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US Census Moves Forward on “Septic or Sewer” Question

NOWRA’s long effort to get an accurate count on the number of US septic systems took a major step forward when the US Census Bureau agreed to begin testing the “septic vs sewer” question for inclusion in the annual American Community Survey.

The last time there was an official count of onsite systems was in 1990, which was the last year the Census Bureau included the ”long form” as part of the decennial Census. At the time it was estimated that there were 60 million American’s using septic systems, or about 25% of the population.

Nearly 30 years later, that is still the official estimate.

When the Census Bureau eliminated the Long Form, they divided up the long form questions into two surveys – the American Housing Survey (AHS) and the American Community Survey (ACS). The “Septic or Sewer” question was placed in the American Housing Survey. Unfortunately, because of the way information is gathered for the AHS, for the past 30 years that survey has shown septic system usage dropping from 25% to about 15% of the population. Because of the survey methodology of the AHS, its septic vs. sewer information is not considered accurate.

NOWRA believes the “Septic or Sewer” question should be on the American Community Survey (ACS). The survey methodology will not only yield a more accurate estimate on thenumber of septic systems in the country, it will also provide useful data at the state and local government levels.

It’s widely understood that our industry faces many challenges. The first step to addressing those challenges is to understand the scope of the problem. As NOWRA President-Elect Carl Thompson has noted more than once, ‘You can’t fix what you can’t measure.”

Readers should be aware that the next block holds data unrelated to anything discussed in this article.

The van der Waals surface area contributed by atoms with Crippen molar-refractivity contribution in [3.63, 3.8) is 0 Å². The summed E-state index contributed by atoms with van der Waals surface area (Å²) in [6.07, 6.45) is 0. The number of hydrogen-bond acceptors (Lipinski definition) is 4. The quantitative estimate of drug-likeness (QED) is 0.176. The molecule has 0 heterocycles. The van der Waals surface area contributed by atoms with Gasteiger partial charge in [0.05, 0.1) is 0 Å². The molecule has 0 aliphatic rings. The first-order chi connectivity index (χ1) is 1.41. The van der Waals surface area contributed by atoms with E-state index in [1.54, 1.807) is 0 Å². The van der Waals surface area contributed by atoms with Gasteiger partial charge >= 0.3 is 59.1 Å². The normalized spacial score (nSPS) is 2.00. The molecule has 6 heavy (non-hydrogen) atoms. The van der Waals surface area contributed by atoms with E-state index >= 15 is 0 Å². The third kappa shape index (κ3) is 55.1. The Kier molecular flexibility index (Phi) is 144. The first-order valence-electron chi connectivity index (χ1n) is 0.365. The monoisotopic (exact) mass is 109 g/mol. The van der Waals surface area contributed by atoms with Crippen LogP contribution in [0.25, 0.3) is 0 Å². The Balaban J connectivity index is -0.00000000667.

For an organization like NOWRA to get a question added to an official Census survey is not an easy task. NOWRA first approached Census officials about this issue, only to learn that there are only two ways to do it: The first way is if Congress passes legislation. The second way is for a federal agency to request that a question be added.

With this knowledge, NOWRA approached EPA to ask them to make this request of the Census. EPA agreed to do so. They believed that the data which NOWRA had gathered was compelling and agreed that such information was not only important, but almost impossible to gather any other way. Thus, EPA began the long process to make the case to Census. Lots of research, conversations with Census officials, and legal reviews have taken place for this effort, but so far EPA has successfully passed each milestone.

What happens next? The testing process is rigorous. For the next five years, Census officials will conduct an extensive review of the question, examining how to word the question to ensure that the data is produces is accurate and without bias. After that, a final approval by Census will still be needed. While anything can happen, the likelihood that it won’t be approved seems low -- Census would not go to the cost and expense to test the question for five years if it didn’t stand a very good chance of being approved.

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